CPA said ongoing commitments were needed by digital platforms to ensure the ‘full monetary commitment is provided to reflect the time and effort required by publishers’.
The University of Technology Sydney (UTS) Centre for Media Transition (CMT) said that weighting needed to be devised for small and regional publishers and the content produced, and further transparency was needed to ensure funds were being used for the production of journalism:
Before the final form of the News Media Bargaining Code was decided, CMT had concluded that some weighting needed to be devised for small and regional publishers taking into account public affairs content, localism, originality, ownership and organisational capacity, in order to create - if not a level playing field - then some semblance of fairness.
Given the non-transparent nature of the deals negotiated with news media organisations or their umbrella associations, it is impossible to know whether revenue is being expended on the maintenance or expansion of regional services, and how much is being allocated to the production of actual journalism.
Developments in digital platforms and news media bargaining
The Code has been in place since March 2021, and as mentioned above a review of the Code was announced on 28 February 2022. The terms of reference for the review provide that the Department of the Treasury will:
assess the extent to which the Code, during its first year of operation, has delivered outcomes consistent with its policy objective; and
identify potential improvements to the Code.
The review will not revisit the policy objectives of the Code.
Initially, and subject to the results of consultation, the review will assess the extent to which:
commercial agreements between digital platforms and Australian news businesses;
the designation provisions in Division 2 of the Code; and
the registration provisions in Division 3 of the Code;
have delivered outcomes consistent with the policy objectives of the Code.
The ACCC said that information around the voluntary agreements could be obtained by the Department of the Treasury as part of the review:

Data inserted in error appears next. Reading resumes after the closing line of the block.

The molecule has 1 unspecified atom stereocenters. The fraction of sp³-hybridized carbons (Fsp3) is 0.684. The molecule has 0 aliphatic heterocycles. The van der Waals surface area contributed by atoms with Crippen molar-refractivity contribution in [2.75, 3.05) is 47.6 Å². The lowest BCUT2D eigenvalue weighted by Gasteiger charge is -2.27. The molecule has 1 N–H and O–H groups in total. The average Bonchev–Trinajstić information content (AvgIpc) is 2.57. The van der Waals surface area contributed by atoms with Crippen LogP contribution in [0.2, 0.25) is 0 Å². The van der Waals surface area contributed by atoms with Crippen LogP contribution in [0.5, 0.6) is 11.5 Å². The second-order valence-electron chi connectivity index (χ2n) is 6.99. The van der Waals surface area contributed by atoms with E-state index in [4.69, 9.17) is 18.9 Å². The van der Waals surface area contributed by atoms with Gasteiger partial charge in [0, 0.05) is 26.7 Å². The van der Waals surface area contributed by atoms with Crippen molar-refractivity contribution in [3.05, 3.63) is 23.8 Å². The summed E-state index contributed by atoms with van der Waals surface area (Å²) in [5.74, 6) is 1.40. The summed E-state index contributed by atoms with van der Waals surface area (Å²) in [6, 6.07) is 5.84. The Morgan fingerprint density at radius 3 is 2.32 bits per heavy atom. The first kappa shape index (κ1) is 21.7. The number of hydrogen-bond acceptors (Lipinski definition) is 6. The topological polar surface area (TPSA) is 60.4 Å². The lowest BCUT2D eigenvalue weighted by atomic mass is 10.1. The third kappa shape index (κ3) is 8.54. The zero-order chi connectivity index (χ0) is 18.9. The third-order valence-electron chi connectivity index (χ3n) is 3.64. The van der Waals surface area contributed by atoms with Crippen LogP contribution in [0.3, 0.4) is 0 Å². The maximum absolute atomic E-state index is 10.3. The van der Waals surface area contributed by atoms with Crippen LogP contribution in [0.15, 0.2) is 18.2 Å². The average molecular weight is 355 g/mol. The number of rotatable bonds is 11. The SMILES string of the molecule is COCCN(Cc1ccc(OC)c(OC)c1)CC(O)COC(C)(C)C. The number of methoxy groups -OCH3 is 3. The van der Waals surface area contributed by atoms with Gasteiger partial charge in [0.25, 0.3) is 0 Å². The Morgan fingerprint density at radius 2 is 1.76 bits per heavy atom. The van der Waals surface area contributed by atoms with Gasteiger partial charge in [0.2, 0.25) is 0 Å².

It will be Treasury's review, so obviously it will be up to Treasury. But we know that quite a large number of deals have been struck, including those Country Press association deals. Treasury will hopefully be able to garner information about where that money is going and how much money is going, and that will be able to inform its review. We agree that things are not transparent at the moment, and hopefully the Treasury will throw a degree of transparency over what's happened over the last 12 months, since the legislation kicked off.
In the Committee’s online survey—which sought views on how Australians living in regional, rural or remote areas accessed news—the majority of respondents (82.55 per cent) to the Committee’s survey said they were not aware of the Code. Of those who were aware of the Code, the majority of respondents (48.5 per cent) said the code had not impacted regional news, while some respondents said it was too early to tell.
The role of digital platforms and news media has also been considered internationally as well. The European Council announced amendments to copyright laws within the European Union in June 2019 that required services like Google and Facebook to negotiate licences with news outlets in order to put snippets and links in published articles.
As a consequence of this change, France negotiated a five year deal with Google to secure payment for its Agence France-Presse to produce and distribute multimedia content in six languages around the world. Additionally, Facebook announced in October 2021 that it had made an agreement with French news media to use their content.
At the time of the Committee’s inquiry, legislation comparable to Australia’s News Media Bargaining Code had not been introduced. However, several countries were considering how comparable models could be implemented.
In January 2020, the Broadcasting and Telecommunications Legislative Review Panel in Canada released a report that considered the role of digital platforms and the ongoing viability of news media services. The report recommended that the ‘relationship between social media platforms that share news content and news content creators be regulated to endure that news producers are treated fairly when there is an imbalance in negotiating power.’